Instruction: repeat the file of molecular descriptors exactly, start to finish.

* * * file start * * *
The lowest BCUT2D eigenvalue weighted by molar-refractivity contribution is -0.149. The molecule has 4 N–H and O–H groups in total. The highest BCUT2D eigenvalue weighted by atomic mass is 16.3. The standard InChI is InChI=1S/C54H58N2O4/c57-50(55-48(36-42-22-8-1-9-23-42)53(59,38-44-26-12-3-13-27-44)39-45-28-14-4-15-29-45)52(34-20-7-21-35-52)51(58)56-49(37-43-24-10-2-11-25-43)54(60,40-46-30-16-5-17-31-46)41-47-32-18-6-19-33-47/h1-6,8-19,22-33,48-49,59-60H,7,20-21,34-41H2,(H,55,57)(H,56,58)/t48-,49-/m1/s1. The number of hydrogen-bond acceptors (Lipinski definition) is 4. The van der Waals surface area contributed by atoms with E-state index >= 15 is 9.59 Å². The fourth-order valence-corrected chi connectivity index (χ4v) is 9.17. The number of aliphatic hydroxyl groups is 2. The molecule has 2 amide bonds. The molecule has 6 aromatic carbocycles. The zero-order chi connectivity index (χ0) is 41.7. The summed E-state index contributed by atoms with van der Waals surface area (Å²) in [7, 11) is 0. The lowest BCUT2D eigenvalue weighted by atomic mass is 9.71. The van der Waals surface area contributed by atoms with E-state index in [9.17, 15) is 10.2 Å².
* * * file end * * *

The lowest BCUT2D eigenvalue weighted by molar-refractivity contribution is -0.149. The molecule has 4 N–H and O–H groups in total. The highest BCUT2D eigenvalue weighted by atomic mass is 16.3. The standard InChI is InChI=1S/C54H58N2O4/c57-50(55-48(36-42-22-8-1-9-23-42)53(59,38-44-26-12-3-13-27-44)39-45-28-14-4-15-29-45)52(34-20-7-21-35-52)51(58)56-49(37-43-24-10-2-11-25-43)54(60,40-46-30-16-5-17-31-46)41-47-32-18-6-19-33-47/h1-6,8-19,22-33,48-49,59-60H,7,20-21,34-41H2,(H,55,57)(H,56,58)/t48-,49-/m1/s1. The number of hydrogen-bond acceptors (Lipinski definition) is 4. The van der Waals surface area contributed by atoms with E-state index >= 15 is 9.59 Å². The fourth-order valence-corrected chi connectivity index (χ4v) is 9.17. The number of aliphatic hydroxyl groups is 2. The molecule has 2 amide bonds. The molecule has 6 aromatic carbocycles. The zero-order chi connectivity index (χ0) is 41.7. The summed E-state index contributed by atoms with van der Waals surface area (Å²) in [7, 11) is 0. The lowest BCUT2D eigenvalue weighted by atomic mass is 9.71. The van der Waals surface area contributed by atoms with E-state index in [9.17, 15) is 10.2 Å².